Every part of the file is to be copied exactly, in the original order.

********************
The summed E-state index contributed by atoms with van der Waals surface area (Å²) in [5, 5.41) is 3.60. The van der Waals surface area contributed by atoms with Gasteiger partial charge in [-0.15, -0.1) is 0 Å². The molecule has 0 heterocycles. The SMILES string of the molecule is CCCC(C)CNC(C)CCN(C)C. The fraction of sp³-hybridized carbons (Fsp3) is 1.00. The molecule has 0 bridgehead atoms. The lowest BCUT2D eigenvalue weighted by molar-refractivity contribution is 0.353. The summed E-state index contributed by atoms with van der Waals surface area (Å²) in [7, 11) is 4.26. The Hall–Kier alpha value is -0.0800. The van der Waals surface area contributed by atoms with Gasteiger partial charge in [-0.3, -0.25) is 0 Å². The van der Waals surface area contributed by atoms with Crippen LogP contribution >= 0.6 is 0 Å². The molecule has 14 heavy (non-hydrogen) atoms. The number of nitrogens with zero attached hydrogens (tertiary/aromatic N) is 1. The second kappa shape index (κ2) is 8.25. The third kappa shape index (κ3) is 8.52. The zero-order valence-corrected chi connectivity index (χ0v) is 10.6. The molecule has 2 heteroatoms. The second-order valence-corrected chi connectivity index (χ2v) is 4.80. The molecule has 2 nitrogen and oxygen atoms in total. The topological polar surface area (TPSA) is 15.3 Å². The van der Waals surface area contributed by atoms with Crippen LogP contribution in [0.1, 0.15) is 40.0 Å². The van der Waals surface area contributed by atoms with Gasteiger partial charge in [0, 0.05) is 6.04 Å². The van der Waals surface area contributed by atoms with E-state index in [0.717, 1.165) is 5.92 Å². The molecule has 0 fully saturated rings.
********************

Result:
The summed E-state index contributed by atoms with van der Waals surface area (Å²) in [5, 5.41) is 3.60. The van der Waals surface area contributed by atoms with Gasteiger partial charge in [-0.15, -0.1) is 0 Å². The molecule has 0 heterocycles. The SMILES string of the molecule is CCCC(C)CNC(C)CCN(C)C. The fraction of sp³-hybridized carbons (Fsp3) is 1.00. The molecule has 0 bridgehead atoms. The lowest BCUT2D eigenvalue weighted by molar-refractivity contribution is 0.353. The summed E-state index contributed by atoms with van der Waals surface area (Å²) in [7, 11) is 4.26. The Hall–Kier alpha value is -0.0800. The van der Waals surface area contributed by atoms with Gasteiger partial charge in [-0.3, -0.25) is 0 Å². The van der Waals surface area contributed by atoms with Crippen LogP contribution >= 0.6 is 0 Å². The molecule has 14 heavy (non-hydrogen) atoms. The number of nitrogens with zero attached hydrogens (tertiary/aromatic N) is 1. The second kappa shape index (κ2) is 8.25. The third kappa shape index (κ3) is 8.52. The zero-order valence-corrected chi connectivity index (χ0v) is 10.6. The molecule has 2 heteroatoms. The second-order valence-corrected chi connectivity index (χ2v) is 4.80. The molecule has 2 nitrogen and oxygen atoms in total. The topological polar surface area (TPSA) is 15.3 Å². The van der Waals surface area contributed by atoms with Crippen LogP contribution in [0.1, 0.15) is 40.0 Å². The van der Waals surface area contributed by atoms with Gasteiger partial charge in [0, 0.05) is 6.04 Å². The van der Waals surface area contributed by atoms with E-state index in [0.717, 1.165) is 5.92 Å². The molecule has 0 fully saturated rings.